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Am J Med. 2011 Feb;124(2):171-178.e1. doi: 10.1016/j.amjmed.2010.08.019.

Marked reduction in 30-day mortality among elderly patients with community-acquired pneumonia.

Author information

  • 1Section of Hospital Medicine, University of Chicago, IL 60637, USA. gruhnke@medicine.bsd.uchicago.edu

Abstract

BACKGROUND:

Community-acquired pneumonia is the most common infectious cause of death in the US. Over the last 2 decades, patient characteristics and clinical care have changed. To understand the impact of these changes, we quantified incidence and mortality trends among elderly adults.

METHODS:

We used Medicare claims to identify episodes of pneumonia, based on a validated combination of diagnosis codes. Comorbidities were ascertained using the diagnosis codes located on a 1-year look back. Trends in patient characteristics and site of care were compared. The association between year of pneumonia episode and 30-day mortality was then evaluated by logistic regression, with adjustment for age, sex, and comorbidities.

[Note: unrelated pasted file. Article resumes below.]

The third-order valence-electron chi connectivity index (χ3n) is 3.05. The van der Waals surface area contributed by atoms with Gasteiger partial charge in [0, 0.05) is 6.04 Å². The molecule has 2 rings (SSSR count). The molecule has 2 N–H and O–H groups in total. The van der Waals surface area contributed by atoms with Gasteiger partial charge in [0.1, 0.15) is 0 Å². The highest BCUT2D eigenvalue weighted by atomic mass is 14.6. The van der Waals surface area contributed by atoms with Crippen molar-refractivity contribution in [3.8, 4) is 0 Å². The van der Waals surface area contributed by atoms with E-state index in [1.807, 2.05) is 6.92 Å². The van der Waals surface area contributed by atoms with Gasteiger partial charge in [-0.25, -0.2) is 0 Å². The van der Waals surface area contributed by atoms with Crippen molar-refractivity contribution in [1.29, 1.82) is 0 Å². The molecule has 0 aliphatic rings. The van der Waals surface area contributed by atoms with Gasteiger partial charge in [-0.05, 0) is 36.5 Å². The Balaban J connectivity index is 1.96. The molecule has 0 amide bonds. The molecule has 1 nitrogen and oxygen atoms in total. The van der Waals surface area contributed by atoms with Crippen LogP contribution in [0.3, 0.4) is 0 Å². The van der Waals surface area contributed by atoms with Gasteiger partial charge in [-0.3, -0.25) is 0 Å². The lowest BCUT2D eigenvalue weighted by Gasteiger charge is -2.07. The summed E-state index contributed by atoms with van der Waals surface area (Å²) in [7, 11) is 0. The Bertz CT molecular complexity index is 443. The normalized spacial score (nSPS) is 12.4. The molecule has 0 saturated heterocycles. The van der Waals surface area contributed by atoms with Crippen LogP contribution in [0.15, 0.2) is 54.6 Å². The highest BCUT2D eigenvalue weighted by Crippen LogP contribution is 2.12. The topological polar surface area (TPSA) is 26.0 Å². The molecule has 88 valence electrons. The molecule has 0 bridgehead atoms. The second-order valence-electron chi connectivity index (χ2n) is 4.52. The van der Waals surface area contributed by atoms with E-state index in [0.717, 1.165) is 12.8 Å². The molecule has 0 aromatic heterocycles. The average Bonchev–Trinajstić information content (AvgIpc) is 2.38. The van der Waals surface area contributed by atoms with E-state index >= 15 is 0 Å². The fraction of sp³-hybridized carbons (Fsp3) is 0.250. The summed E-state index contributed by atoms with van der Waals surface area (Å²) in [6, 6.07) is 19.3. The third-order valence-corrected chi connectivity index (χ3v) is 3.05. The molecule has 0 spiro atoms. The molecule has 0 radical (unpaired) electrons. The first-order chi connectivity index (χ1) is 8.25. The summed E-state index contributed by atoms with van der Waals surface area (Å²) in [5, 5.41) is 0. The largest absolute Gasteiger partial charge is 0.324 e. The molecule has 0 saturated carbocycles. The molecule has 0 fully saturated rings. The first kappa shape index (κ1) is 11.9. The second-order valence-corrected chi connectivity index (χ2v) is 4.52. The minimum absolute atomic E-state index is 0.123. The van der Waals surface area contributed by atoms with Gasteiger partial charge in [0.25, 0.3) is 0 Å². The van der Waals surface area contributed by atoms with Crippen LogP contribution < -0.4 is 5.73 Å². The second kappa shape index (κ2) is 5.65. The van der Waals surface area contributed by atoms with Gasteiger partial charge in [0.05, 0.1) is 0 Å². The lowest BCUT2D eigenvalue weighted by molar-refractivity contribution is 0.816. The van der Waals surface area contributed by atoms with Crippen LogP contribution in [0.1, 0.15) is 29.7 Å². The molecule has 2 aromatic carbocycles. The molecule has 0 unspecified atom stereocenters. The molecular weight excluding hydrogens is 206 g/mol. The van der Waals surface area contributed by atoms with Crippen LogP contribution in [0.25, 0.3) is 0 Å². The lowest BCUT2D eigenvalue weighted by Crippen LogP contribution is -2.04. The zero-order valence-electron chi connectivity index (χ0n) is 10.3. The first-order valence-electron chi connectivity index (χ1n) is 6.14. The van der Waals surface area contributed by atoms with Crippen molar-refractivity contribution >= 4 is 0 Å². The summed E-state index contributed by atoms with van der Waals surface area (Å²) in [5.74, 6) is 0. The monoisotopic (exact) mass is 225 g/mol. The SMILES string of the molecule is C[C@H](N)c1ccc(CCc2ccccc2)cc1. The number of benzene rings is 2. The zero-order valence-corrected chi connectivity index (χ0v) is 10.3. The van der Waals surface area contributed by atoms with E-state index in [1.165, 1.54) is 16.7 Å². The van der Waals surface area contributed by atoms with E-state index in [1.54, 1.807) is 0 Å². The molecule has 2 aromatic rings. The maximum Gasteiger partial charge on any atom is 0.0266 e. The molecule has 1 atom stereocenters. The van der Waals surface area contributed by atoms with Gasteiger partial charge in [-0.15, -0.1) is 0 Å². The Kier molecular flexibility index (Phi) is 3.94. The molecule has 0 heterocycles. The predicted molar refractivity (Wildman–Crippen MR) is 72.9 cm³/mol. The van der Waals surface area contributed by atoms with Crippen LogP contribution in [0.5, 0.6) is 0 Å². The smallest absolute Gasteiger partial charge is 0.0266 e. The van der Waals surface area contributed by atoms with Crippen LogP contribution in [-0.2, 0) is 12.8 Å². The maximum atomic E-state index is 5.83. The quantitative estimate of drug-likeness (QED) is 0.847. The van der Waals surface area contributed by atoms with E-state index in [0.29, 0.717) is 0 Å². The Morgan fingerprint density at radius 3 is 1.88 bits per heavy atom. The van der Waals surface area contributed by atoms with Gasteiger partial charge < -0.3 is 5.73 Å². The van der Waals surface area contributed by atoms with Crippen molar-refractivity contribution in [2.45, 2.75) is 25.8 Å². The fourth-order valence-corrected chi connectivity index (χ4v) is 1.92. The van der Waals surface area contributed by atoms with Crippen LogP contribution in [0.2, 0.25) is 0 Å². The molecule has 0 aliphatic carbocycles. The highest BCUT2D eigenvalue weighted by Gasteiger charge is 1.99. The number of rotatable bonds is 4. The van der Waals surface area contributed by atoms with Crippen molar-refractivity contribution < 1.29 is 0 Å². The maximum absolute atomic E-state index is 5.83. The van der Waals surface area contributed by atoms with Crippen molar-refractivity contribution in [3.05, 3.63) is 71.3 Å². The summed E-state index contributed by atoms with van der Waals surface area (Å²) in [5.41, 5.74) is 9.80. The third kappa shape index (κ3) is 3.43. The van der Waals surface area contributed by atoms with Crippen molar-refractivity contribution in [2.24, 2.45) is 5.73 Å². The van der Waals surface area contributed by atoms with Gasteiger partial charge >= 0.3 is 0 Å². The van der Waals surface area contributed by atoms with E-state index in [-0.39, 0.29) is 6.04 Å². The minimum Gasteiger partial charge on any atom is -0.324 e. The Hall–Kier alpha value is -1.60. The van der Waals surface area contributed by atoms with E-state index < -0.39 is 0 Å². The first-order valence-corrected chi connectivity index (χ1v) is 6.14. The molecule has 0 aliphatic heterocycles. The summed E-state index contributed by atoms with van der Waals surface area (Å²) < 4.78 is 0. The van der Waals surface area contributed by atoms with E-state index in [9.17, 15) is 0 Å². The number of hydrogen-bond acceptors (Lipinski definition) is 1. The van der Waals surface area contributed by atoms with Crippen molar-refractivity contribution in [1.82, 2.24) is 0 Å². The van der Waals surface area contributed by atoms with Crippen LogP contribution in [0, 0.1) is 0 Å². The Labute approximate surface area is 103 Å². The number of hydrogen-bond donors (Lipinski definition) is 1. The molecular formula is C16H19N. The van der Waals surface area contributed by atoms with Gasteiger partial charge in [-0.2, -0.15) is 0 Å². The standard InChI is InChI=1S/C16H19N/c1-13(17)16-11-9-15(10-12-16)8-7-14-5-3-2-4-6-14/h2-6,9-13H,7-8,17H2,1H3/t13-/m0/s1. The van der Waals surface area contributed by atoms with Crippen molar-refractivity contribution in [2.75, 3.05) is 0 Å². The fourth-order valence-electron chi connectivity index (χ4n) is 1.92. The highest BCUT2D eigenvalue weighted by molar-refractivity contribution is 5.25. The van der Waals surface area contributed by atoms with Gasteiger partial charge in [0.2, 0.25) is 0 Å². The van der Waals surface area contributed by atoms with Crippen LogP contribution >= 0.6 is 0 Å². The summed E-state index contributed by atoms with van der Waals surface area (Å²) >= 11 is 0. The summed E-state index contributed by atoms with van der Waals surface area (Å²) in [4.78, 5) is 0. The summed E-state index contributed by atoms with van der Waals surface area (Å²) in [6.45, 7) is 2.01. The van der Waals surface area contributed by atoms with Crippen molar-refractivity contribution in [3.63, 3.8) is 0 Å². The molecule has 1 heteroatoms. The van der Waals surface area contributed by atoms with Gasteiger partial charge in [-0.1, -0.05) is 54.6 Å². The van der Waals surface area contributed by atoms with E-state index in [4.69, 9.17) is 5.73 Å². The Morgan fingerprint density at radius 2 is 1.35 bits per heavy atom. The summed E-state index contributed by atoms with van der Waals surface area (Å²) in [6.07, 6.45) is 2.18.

RESULTS:

We identified 2,654,955 cases of pneumonia from 1987-2005. During this period, the proportion treated as inpatients decreased, the proportion aged ≥80 years increased, and the frequency of many comorbidities rose. Adjusted incidence increased to 3096 episodes per 100,000 population in 1999, with some decrease thereafter. Age/sex-adjusted mortality decreased from 13.5% to 9.7%, a relative reduction of 28.1%. Compared with 1987, the risk of mortality decreased through 2005 (adjusted odds ratio, 0.46; 95% confidence interval, 0.44-0.47). This result was robust to a restriction on comorbid diagnoses assessing for the results' sensitivity to increased coding.

CONCLUSIONS:

These findings show a marked mortality reduction over time in community-acquired pneumonia patients. We hypothesize that increased pneumococcal and influenza vaccination rates as well as wider use of guideline-concordant antibiotics explain a large portion of this trend.

Copyright © 2011 Elsevier Inc. All rights reserved.

PMID:
21295197
[PubMed - indexed for MEDLINE]
PMCID:
PMC3064506
Free PMC Article
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